A nested case-control study of circulating insulin-like growth factor-I and bladder cancer risk in the European Prospective Investigation into Cancer and Nutrition


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Crystal Lin1,Aurora Perez-Cornago2
1University of Oxford,2



Insulin-like growth factor-I (IGF-I) plays a role in cancer development, and circulating concentrations of IGF-I have been found to be associated with increased risk of several cancers. However, the relationship between IGF-I and bladder cancer is still unknown, and has yet to be investigated in a large-scale prospective study. The aim of this study was to investigate the association between pre-diagnostic plasma IGF-I and risk of overall bladder cancer in a case-control study nested within the European Prospective Investigation into Cancer and Nutrition (EPIC) cohort.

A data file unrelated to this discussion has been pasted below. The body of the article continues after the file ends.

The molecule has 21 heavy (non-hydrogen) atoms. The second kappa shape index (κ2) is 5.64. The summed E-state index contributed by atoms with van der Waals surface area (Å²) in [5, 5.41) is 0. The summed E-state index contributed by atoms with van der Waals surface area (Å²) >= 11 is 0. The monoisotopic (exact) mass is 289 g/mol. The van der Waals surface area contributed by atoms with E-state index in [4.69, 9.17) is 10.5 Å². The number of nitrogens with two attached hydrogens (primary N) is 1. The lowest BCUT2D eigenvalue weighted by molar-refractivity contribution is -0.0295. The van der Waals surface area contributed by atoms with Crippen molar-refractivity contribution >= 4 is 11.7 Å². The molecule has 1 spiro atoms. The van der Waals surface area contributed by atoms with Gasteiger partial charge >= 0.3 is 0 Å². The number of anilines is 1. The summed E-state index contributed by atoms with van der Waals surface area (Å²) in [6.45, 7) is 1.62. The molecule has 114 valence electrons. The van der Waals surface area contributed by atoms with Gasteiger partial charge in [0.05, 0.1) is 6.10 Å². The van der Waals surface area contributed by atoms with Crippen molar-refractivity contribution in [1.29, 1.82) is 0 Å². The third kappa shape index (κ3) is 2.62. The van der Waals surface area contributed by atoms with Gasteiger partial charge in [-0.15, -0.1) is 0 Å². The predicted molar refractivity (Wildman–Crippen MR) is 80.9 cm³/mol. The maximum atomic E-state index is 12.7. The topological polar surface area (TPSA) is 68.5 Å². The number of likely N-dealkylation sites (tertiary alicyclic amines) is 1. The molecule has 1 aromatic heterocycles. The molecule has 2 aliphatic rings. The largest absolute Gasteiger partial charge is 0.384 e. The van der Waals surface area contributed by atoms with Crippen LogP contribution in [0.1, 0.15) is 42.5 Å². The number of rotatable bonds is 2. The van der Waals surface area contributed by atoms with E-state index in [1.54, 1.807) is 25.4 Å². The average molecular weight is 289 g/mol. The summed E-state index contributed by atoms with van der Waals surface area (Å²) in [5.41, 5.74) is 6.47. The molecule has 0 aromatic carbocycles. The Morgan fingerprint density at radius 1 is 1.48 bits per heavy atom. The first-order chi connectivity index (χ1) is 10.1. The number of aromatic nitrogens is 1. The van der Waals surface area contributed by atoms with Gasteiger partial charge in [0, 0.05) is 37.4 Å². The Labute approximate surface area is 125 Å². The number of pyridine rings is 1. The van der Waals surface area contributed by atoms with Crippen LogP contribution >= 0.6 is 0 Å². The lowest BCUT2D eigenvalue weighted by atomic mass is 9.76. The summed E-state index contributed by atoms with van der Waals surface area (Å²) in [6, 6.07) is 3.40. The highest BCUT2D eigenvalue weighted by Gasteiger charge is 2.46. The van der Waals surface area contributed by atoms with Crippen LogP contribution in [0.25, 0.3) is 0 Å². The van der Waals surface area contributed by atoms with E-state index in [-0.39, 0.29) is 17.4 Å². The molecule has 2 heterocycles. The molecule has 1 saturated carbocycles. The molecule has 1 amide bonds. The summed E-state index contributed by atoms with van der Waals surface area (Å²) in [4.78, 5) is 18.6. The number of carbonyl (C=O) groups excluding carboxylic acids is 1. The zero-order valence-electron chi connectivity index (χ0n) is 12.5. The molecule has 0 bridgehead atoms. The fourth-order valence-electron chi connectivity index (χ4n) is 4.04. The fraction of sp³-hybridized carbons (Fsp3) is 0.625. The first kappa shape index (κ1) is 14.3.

A total of 843 men and women diagnosed with bladder cancer between 1992 and 2005 were matched with 843 controls by recruitment centre, sex, age at recruitment, date at recruitment, duration of follow-up, time of day and fasting status at blood collection using an incidence density protocol. Plasma IGF-I concentrations were measured using the IDS-iSYS immunoassay system. Odds ratios (ORs) and 95% confidence intervals were calculated using conditional logistic regression with adjustment for smoking status.


No association was found between IGF-I concentration and overall bladder cancer risk (adjusted OR for highest versus lowest fourth: 0.91, 95% CI: 0.66-1.24, P-trend=0.40). There was no significant evidence of heterogeneity in the association with IGF-I by tumour aggressiveness (P-heterogeneity > 0.05).


In this first prospective study, there was no evidence of an association between plasma IGF-I concentrations and bladder cancer risk.